The Future: A New Chief Speaks Out (Part XII)

future 3I am concluding this series on the future of policing with a short essay from a new chief and a person I hired over twenty years ago. He is Madison’s new police chief.

I remember my pre-employment interview with Mike Koval because when I asked him (as I asked many others) where do you see yourself ten years from now he quickly answered, “Your job, chief!”

Now he’s there and it’s now his opportunity to build on the past.


This is how Chief Mike Koval sees the future of policing.

“Regrettably, some of tchief kovalhe idealism that attracted me to a career in policing for the City of Madison (social workers with a gun and badge, circa 1983), have given way to a post-911 world where the ‘war’ on terror (actual or perceived) has created a much more militaristic, reactive, and tactical solution mind-set in many of our agencies. Looking toward the future, I see this as the new “normal” and it is disconcerting.

“When I peer into the future, I see the chasm between the ‘have’s’ and the ‘have not’s’ as ever widening. As a result, I believe that issues of challenged neighborhoods, homelessness, episodic events with those struggling with mental illness and a myriad of other issues related to dire economic conditions for many will continue to plaque our communities. The criminal justice system will increasingly become the first (and last) option as social service programs continue to free fall.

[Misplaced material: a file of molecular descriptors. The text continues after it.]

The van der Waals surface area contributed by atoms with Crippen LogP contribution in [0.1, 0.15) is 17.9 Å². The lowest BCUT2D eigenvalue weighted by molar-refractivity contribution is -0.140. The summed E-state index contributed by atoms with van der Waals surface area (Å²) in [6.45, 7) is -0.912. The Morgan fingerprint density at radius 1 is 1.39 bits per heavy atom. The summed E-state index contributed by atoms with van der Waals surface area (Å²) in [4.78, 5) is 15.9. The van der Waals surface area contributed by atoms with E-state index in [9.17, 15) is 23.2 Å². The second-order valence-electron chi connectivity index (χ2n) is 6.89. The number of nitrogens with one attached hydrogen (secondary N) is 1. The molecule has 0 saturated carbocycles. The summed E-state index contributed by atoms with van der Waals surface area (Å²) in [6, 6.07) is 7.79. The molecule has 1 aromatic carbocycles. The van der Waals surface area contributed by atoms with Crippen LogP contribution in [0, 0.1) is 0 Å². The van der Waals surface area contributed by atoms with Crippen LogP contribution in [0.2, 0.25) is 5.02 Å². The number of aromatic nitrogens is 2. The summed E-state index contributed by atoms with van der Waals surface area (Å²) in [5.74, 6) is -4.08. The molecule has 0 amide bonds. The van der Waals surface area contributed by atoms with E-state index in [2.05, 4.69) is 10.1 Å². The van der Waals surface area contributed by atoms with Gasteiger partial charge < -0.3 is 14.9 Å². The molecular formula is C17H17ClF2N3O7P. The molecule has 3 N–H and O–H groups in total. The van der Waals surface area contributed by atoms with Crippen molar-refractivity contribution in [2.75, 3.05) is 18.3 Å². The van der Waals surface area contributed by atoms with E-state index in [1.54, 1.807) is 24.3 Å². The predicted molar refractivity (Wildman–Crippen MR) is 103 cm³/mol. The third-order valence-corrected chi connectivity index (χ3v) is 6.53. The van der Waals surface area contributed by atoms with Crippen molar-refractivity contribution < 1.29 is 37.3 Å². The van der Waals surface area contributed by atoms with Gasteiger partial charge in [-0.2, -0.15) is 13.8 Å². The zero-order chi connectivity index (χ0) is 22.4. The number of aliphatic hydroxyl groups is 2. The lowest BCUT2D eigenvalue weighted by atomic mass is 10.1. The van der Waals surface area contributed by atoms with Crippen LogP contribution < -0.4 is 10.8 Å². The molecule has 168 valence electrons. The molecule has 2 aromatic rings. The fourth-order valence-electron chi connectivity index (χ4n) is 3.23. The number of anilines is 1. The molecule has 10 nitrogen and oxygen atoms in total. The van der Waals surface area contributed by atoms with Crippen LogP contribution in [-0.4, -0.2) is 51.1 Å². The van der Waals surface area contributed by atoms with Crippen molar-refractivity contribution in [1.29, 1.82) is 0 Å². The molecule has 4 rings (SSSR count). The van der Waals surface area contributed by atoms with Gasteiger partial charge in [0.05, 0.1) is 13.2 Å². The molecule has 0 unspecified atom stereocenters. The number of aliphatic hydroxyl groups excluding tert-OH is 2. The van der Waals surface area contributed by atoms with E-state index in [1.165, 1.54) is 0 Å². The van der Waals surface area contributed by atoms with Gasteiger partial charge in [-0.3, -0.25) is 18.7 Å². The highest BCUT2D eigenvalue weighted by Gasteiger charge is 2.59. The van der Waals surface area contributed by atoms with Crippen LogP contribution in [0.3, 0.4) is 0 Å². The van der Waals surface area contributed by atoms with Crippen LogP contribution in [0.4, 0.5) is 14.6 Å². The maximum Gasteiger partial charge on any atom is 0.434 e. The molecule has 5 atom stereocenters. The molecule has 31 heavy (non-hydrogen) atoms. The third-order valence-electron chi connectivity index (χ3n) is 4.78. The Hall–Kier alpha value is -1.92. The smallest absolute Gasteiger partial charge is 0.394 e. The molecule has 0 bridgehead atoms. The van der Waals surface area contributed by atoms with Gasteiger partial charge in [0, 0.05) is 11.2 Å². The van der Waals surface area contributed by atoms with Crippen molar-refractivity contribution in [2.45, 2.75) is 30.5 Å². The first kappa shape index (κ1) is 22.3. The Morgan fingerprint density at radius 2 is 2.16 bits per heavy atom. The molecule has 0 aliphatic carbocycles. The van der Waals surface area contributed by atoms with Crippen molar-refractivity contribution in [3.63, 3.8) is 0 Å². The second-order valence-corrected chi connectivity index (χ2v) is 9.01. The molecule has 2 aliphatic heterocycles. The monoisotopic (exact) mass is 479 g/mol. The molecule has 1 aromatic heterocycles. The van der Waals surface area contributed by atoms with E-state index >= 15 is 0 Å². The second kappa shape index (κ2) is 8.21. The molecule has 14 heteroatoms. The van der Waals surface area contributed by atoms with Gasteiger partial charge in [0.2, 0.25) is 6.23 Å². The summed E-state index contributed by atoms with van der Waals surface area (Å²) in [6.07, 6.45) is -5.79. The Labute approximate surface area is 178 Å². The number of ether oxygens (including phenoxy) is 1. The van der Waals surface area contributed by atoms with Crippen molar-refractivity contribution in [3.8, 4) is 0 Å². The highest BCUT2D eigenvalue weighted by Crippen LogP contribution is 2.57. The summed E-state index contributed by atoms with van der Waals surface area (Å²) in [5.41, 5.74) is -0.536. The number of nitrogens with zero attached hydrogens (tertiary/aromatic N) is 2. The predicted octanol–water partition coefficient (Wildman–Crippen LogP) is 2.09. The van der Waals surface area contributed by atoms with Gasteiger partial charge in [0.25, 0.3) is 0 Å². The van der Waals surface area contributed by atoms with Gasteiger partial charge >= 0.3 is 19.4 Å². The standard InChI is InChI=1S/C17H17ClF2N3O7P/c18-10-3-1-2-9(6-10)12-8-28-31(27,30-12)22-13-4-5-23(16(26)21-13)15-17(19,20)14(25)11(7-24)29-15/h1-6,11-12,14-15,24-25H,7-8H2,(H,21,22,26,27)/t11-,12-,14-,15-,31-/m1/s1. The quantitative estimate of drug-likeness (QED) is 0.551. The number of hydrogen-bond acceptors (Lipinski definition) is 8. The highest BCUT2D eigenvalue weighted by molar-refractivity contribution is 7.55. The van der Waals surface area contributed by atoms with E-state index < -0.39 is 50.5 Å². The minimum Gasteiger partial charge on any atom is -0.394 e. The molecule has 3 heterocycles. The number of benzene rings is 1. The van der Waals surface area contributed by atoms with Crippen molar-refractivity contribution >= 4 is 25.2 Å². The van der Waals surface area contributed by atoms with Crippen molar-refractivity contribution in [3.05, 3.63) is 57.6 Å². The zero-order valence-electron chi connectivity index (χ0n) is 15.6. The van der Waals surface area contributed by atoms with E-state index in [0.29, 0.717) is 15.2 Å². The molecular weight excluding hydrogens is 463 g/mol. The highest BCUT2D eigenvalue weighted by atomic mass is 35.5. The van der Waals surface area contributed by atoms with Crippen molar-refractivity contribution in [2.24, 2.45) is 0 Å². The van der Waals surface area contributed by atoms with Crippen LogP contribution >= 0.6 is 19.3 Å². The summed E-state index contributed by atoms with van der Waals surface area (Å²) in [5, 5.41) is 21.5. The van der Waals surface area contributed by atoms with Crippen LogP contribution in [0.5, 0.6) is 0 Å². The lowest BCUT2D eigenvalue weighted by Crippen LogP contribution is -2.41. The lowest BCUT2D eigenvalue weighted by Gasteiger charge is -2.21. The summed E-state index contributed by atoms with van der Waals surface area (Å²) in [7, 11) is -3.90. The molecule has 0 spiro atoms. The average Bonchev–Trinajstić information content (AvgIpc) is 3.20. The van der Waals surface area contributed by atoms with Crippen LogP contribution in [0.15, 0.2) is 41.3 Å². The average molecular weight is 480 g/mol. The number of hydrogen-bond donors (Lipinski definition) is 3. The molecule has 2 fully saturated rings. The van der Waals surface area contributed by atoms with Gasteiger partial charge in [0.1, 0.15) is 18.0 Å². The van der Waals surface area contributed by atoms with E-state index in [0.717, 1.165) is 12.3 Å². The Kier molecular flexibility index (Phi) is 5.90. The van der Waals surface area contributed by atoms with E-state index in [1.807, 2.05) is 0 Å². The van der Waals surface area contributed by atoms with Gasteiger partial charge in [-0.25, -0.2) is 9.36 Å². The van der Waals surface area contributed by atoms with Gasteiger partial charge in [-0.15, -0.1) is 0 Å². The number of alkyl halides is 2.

“At a time when our nation’s police department’s need to have officers eager to embrace their role(s) as social workers and community organizers, there will be heightened expectations on making communities safe – no matter the cost to individual rights of privacy.

“Yet I remain hopeful that there is still time to construct a paradigm shift away from this troubling prediction. It will require passionate leaders who strive to recruit/train/empower those who share a common goal of policing, committed to the proposition that our community would be better served with guardians than warriors.”

What do you think? What is your preferred future for police?


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